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Williamstown narrows field of superintendent candidates

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By Bryan Marshall

The search for the next superintendent at Williamstown Independent Schools is down to two.

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Assistant Superintendent Sally Skinner and Tom Daugherty, assistant superintendent and director of pupil personnel at Rowan County Schools, met Monday and Tuesday, respectively, with staff, parents and community members during a “Meet the Candidates” event.

The goal of the meetings were to help provide feedback on the finalists for the Williamstown School Board as they prepare to make their choice.

Each candidate met with the board for additional interviews after the “Meet the Candidates” forum.

Twenty people applied to replace Charles Ed Wilson, who after six years with the district announced in November his plans to retire two years before his contract was scheduled to end.

His resignation will become effective July 1.

Skinner, a 54-year-old Prestonburg native, has worked for Williamstown Independent Schools for 11 years.

After graduating in 1976 from Eastern Kentucky University, where she also earned her master’s degree, Skinner worked as a speech language pathologists for 22 years for Pendelton County Schools.

She then came to Williamstown as an assistant to the superintendent and special education director before her title was changed to assistant superintendent.

“I’ve been intimately involved in strategic planning for the district and comprehensive improvement planning,” Skinner said about her qualifications. “I have knowledge of the budget and the importance of maintaining a solid, healthy budget, especially during these difficult times. I have love for the school, the students and the faculty.”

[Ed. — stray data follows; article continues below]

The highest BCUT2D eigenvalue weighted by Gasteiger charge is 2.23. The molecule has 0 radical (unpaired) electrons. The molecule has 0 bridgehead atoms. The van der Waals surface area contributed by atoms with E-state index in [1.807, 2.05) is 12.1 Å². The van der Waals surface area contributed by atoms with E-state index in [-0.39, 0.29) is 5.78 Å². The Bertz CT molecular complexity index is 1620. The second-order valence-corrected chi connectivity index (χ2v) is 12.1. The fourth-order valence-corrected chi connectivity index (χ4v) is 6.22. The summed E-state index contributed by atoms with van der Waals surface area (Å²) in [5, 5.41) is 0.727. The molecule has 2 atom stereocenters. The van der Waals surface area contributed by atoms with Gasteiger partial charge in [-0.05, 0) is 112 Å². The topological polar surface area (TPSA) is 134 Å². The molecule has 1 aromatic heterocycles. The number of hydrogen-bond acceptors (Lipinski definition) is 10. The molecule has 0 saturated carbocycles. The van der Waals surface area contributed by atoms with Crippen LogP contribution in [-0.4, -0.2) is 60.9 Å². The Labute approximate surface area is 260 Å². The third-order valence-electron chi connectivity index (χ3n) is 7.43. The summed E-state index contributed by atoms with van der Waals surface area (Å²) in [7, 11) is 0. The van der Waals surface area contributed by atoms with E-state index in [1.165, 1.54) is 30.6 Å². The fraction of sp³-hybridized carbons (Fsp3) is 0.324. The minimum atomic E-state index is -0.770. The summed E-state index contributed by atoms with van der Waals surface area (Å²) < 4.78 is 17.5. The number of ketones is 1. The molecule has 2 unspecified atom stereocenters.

Although she calls it a team effort, Skinner said the district’s test scores have improved since she started at Williamstown.

“Every decision should be made with academic achievement in mind,” she said. “I want to see the continuation of the reputation of our district that in my little way I helped to create. I just think it’s a great place to work and send your kids too.”

Daugherty, a 48-year-old Nicholasville native, received his bachelor’s degree in 1983 from Western Kentucky University, where he also earned his master’s degree.

He worked as a physical education and health teacher for the Jessamine County School District from 1984 to 1998.

All but one of his teaching years were at Warner Elementary.

In 1998, Daugherty became the director of pupil personnel for Rowan County Schools.

He was given the added responsibilities of assistant superintendent four years ago.

Daugherty also works as an adjunct professor in the educational leadership department at Morehead State University.

“I like the small, independent family environment that you receive from a small system,” he said about why he wants to come to Williamstown. “I believe in that. I believe connections and relationships can be formed. I’ve heard good things about the educational things that were happening there.”

Daugherty described himself as a community-oriented person who likes to build relationships.

“I’d be honored to work (at Williamstown),” he said. “I feel like I’m in a spot in my life where I’m ready to take that challenge. I can guarantee them that they won’t be disappointed. I’d do all I can to make sure they continue the success they’ve had.”

The district paid the Kentucky School Board Association $8,500 to assist with the search.

Of the 20 applicants, 16 were male and four were female and only one was a current superintendent.

Sixteen were in-state applicants with two coming from Ohio and one each from Maryland and Indiana.

Eight applicants had central office experience, but not as a superintendent while six were principals.

Two others were affiliated with an education organization.

After the applications were in hand, a screening committee consisting of board chair Liz Wagoner, Williamstown Jr./Sr. High Principal Misty Buchanan, teachers Donna Jones and Deana Cummins, cafeteria manager Stephanie Caldwell and parent Bobby Kemper, looked over them, checked references and recommended finalists to the school board.

If all goes as planned, a new superintendent could be named by Friday, April 10.